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Posted April 14, 2017: by Bill Sardi
If your cardiologist didn’t prescribe zinc during your last office, he/she should have.
It turns out there is more evidence that maintenance of zinc levels reduce mortality rates for coronary heart disease than there is proof that statin cholesterol-lowering drugs save lives.
Half of all patients with coronary heart disease do not have any of the established coronary risk factors. [American Journal Critical Care 1998] Control of circulating cholesterol by limiting its production in the liver with statin drugs is the main focus of modern medicine in an effort to prevent the leading cause of death in America – coronary artery heart disease. But in reality, three of every four heart attacks are of the sudden-death variety and are caused by an electrical storm in the heart, not by cholesterol-induced blockage of coronary arteries. [Circulation 2001]
Supplemental minerals would likely save more lives than an array of today’s cardiac drugs like calcium blockers and beta blockers. To prevent these types of electrical conduction heart attacks the provision of cardiac electrolytes such as magnesium and potassium would be more appropriate than cholesterol-lowering drugs. [Hippokratia Oct-Dec 2006; Experimental Clinical Cardiology Winter 2010]
Efforts to halt or reverse atherosclerosis, defined as hardening and narrowing of the arteries, ignore the fact zinc and copper play a primary underlying role in maintenance of arterial health.
Statin drugs, introduced in 1987 (Mevacor), artificially lower circulating levels of total and LDL (low-density lipoproteins) by 20-63% and are reported to increase HDL (high-density lipoproteins) by 5-15%. HDL cholesterol is called reverse cholesterol because it transports cholesterol out of artery walls and back to the liver for disposal.
But even the alleged advantage of maintaining high HDL cholesterol levels is now being questioned. High-dose niacin, which raises HDL cholesterol, was found to be ineffective. Cardiologists are backing away from the idea of raising HDL levels. [Cleveland Clinic April 8, 2016]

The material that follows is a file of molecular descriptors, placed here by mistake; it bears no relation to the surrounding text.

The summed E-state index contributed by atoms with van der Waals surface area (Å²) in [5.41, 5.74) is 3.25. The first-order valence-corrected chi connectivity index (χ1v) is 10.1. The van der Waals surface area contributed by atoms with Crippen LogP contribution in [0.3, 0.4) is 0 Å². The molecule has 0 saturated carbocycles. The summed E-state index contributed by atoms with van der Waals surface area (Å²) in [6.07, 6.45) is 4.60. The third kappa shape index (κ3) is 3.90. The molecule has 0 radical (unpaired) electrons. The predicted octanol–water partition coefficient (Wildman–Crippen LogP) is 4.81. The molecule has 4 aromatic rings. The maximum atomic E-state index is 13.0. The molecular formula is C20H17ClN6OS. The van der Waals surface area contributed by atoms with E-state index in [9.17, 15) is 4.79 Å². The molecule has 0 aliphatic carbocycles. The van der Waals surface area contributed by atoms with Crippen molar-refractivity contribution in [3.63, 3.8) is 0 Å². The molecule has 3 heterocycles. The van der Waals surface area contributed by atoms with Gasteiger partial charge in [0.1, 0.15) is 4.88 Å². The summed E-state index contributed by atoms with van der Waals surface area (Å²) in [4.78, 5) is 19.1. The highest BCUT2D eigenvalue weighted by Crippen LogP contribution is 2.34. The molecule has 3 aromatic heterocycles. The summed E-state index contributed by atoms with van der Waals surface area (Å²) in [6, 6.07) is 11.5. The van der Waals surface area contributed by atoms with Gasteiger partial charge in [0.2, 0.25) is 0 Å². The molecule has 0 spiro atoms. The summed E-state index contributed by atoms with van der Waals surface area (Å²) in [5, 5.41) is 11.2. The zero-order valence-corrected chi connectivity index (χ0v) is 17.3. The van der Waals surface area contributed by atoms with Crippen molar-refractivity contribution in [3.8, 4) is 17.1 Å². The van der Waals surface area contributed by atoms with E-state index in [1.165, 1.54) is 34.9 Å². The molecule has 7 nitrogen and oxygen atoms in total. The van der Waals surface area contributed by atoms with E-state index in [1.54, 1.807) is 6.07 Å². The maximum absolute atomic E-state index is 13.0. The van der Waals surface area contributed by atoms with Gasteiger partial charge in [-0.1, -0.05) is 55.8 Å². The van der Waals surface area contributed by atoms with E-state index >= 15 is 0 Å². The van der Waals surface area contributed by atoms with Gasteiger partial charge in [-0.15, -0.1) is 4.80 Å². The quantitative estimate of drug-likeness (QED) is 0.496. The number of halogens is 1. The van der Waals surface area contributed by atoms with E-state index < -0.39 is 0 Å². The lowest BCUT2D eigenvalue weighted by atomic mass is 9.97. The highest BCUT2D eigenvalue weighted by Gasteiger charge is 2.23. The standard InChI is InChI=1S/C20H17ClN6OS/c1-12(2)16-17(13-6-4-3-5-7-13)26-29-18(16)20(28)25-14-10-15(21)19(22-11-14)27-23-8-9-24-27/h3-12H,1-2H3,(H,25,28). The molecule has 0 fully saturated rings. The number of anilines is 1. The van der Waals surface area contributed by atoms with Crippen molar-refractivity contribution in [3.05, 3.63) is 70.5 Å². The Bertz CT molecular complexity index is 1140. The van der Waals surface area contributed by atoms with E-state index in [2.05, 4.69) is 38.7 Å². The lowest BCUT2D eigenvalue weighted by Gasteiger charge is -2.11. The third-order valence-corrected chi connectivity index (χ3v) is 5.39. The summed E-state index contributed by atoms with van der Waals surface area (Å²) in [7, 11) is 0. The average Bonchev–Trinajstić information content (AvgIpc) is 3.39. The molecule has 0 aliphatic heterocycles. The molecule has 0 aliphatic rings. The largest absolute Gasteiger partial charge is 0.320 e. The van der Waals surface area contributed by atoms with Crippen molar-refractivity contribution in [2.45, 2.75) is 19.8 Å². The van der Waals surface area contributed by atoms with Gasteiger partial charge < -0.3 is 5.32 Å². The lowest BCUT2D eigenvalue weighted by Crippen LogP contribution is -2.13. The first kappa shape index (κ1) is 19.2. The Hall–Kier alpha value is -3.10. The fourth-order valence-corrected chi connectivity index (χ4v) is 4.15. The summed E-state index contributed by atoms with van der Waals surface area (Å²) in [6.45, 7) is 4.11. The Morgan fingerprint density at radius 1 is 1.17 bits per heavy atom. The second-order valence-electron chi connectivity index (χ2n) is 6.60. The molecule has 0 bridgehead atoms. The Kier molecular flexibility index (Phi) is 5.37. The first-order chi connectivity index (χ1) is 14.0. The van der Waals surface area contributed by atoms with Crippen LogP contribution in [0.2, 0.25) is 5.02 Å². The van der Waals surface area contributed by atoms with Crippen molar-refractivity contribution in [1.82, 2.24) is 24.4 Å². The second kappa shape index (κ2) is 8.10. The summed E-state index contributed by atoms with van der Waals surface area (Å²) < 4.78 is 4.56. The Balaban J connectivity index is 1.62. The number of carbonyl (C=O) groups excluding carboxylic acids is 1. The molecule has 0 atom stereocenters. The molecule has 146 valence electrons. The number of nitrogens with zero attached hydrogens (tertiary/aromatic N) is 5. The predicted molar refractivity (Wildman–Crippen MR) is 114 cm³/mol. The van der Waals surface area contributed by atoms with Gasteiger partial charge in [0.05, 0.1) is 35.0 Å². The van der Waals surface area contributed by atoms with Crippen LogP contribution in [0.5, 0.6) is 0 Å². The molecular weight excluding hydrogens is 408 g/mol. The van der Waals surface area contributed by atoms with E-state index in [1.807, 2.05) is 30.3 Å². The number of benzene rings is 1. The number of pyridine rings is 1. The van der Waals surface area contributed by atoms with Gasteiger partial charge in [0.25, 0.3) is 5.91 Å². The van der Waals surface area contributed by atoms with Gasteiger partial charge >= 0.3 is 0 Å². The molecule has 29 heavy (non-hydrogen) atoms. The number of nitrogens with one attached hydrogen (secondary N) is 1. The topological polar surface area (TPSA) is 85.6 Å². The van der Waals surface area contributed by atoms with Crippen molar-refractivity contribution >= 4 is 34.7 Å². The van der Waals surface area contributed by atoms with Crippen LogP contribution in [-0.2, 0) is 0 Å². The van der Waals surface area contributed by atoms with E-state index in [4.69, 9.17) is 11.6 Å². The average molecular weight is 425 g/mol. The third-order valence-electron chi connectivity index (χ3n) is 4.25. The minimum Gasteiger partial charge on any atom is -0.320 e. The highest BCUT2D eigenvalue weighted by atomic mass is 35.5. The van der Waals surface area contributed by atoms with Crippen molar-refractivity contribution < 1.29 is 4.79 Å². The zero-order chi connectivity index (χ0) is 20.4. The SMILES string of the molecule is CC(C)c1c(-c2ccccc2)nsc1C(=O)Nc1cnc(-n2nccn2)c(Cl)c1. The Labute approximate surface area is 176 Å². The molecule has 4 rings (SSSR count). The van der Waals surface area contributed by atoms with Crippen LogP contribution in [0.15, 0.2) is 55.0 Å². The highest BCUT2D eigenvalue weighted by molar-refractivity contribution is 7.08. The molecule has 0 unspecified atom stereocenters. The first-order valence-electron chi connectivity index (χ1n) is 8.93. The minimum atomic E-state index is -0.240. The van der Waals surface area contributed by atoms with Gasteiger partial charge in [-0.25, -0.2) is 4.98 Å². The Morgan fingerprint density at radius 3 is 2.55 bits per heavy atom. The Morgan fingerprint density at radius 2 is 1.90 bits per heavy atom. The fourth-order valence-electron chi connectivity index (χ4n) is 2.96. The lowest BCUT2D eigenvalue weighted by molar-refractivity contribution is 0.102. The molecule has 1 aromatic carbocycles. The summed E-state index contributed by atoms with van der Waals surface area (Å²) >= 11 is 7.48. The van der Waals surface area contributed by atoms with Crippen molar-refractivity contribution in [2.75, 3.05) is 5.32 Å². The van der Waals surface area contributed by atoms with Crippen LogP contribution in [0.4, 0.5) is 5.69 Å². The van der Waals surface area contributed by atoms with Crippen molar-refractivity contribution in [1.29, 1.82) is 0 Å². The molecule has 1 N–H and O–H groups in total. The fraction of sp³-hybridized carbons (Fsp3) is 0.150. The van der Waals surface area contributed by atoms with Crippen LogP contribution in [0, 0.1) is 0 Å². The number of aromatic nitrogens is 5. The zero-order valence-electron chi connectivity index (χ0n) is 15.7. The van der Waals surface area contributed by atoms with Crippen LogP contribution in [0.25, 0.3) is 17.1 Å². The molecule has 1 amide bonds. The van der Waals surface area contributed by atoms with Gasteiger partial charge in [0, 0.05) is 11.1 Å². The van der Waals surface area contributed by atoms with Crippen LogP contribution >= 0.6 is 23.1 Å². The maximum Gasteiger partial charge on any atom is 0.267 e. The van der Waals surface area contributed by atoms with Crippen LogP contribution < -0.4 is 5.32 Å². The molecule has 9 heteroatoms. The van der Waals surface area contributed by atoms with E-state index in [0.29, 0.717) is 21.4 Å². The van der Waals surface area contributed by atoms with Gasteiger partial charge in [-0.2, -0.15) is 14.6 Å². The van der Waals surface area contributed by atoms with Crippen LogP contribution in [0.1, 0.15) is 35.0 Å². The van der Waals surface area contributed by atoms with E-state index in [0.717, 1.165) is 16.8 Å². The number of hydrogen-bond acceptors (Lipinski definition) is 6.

While statin drugs do reduce circulating cholesterol levels by slowing their synthesis in the liver where 80% of cholesterol is produced (only 20% of cholesterol comes from the diet), statins only reduce the risk for non-mortal heart attacks by 1 in 200 healthy adults and 1 in 70 high-risk adults over a 5-year period. [Bloomberg News Jan 16, 2008]
The reduction of arterial plaque accomplished by statin drugs is slow. Over years of time plaque volume is reduced. But the patient at high risk for a heart attack is falsely led to believe a statin drug will immediately save their life.
After six months plaque volume and plaque area are only modestly reduced (see graphs below). Only 1% of the plaque is reduced over a 6-month period of time. [Circulation Oct 19, 2004] In another study, plaque volume was only reduced by 11.1% over a 10-month treatment period with a statin drug. [Circulation Journal June 2016]
Furthermore, statistically significant reduction in plaque burden is only achieved with high-dose statin therapy, which increases the risk for drug side effects. Moreover, the reduction in fibrous plaque volume is offset by an increase in calcium deposition. [BMC Medicine 2015]
Frankly there is more convincing evidence that a shortage of zinc raises cardiac mortality rates while cholesterol reduction has a null effect in preventing cardiac death, though statin cholesterol-lowering drugs do prevent non-mortal heart attacks.
American adults consume less than 10 milligrams of zinc per day but only absorb maybe ~2-3 milligrams. The Recommended Daily Allowance for zinc is 11 mg/day for males and 8 mg/day for females. The safe upper limit for zinc intake is 40 mg/day. [Office Dietary Supplements]
A population study that delved into the association between zinc, copper and magnesium in regard to mortality is telling. The highest blood levels of copper were associated with a 50% increase in mortality from all causes and a 30% increase for cardiovascular deaths. High blood serum magnesium was protective and reduced mortal risk by 40% for all causes and cardiovascular deaths. A combination of low zinc and high copper increased the risk for all-cause death by 260%. [Epidemiology May 2006]